PEACE PROBE by Gene Stoltzfus

Recovering from this Age of Toxicity: A Note to Iraq by peaceprobe
January 23, 2007, 9:00 am
Filed under: Philippines

Dear Friends in Iraq,

I am traveling now in the Philippines where news of
increased troop levels and warfare in your land
reaches us. My travels here took me into brief tours
of former American military bases that were once the
forward logistical supply routes for the wars in this
part of Asia. Although it has been many months since I
was with you in Baghdad where I listened to the
stories of detainees I have a clear image of the
increased burden of violence now upon you. I imagine
with horror the columns of military vehicles weaving
their way in narrow streets where homes and
storefronts of your neighborhoods abound. As I write I
remember vividly my conversations with medical
professionals and citizens in Iraq about another toxic
product of the modern warfare, depleted uranium,
arising from the use of ammunition shells containing this
dangerous substance as a super hardening agent that
could penetrate heavy armor.

This brings me back to the Philippines. Last week I
walked among the deserted and deteriorating concrete
magazines in the US bases at Subic and Clark where
ammunition bound for a war front, was once stored. The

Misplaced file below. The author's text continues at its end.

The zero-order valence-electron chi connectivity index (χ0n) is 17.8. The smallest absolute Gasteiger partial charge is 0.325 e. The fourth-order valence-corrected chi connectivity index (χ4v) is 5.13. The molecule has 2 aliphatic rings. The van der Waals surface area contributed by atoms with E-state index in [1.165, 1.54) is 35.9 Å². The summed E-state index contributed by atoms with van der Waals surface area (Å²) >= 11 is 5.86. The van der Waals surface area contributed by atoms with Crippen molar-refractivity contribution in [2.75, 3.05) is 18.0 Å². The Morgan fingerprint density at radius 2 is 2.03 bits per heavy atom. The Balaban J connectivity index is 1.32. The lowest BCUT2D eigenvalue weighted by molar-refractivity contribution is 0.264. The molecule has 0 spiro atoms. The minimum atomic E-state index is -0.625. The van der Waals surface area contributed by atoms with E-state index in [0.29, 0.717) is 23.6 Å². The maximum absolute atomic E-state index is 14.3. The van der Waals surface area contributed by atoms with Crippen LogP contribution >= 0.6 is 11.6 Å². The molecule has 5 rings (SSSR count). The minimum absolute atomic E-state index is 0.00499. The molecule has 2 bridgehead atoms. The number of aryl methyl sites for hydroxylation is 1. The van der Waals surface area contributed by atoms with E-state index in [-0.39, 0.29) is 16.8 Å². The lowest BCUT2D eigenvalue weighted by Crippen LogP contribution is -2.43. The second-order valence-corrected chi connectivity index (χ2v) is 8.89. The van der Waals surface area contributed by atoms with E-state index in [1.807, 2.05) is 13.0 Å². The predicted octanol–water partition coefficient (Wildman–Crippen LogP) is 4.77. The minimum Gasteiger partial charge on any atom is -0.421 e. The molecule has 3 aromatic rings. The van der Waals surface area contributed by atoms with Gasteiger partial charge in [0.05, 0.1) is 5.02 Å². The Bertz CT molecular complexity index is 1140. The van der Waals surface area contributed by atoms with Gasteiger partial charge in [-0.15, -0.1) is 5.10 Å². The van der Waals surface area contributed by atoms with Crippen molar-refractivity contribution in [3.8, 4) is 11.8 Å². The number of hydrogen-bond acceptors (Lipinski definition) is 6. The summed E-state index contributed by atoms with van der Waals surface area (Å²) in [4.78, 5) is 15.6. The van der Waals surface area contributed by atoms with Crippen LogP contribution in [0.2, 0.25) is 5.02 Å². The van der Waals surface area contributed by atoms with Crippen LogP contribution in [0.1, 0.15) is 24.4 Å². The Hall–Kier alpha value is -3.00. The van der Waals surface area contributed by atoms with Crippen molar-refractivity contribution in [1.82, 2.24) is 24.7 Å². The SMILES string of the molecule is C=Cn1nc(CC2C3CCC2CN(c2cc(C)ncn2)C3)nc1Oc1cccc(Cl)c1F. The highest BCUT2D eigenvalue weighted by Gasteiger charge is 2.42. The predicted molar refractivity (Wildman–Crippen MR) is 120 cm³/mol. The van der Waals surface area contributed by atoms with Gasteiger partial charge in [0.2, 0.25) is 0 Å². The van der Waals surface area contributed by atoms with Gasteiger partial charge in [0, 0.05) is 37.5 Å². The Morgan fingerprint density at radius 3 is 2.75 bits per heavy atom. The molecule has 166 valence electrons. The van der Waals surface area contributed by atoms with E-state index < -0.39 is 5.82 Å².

grass that is growing above these empty hulls, planted
there decades ago to disguise the magazine’s purpose
is now deepening its roots and will someday overcome
the concrete and iron roofs. I thought of you,
especially the families friends and religious leaders
who supported the thousands of detainees in your land. I
thought of the great volumes of explosive material
that has been expended in Iraq.

I wish you could have been with me when I met Mr.
Dino, 76, who carries in his body the imprint of his
long years of work at Subic Naval Base. . Mr. Dino’s
humor is infectious as he describes moving ammunition
shipments about the vast storage area. As he tells his
story I learn that his body is heavily infected with
asbestos, a construction material now long determined
to be dangerous. When the war of Southeast Asia waned
he was rotated out of the magazine to another
construction and maintenance site of the Subic Naval
Base. He is one of a1000 former base workers in his
town, Olongapo whose condition, asbestos poisoning in
the lungs, has been confirmed by medical tests
including x-rays. Some of his colleagues have died.
Many will have their lives cut short by the infection
within their bodies.

Mr. Dino took me to meet three of his friends who
suffer similar conditions. Carlos Marta, 59 was
sleeping in his chair under a metal roof shade him
when we arrived. His wife awakened him. With labored
breathing Carlos struggled to join our conversation,
his body visibly in pain. His condition has worsened
markedly in the last six months. Carlos and two other
colleagues described the difficulty they have
experienced in getting medical help from either their
former American employers or the Philippine
government. Neither government wants to assume responsibility or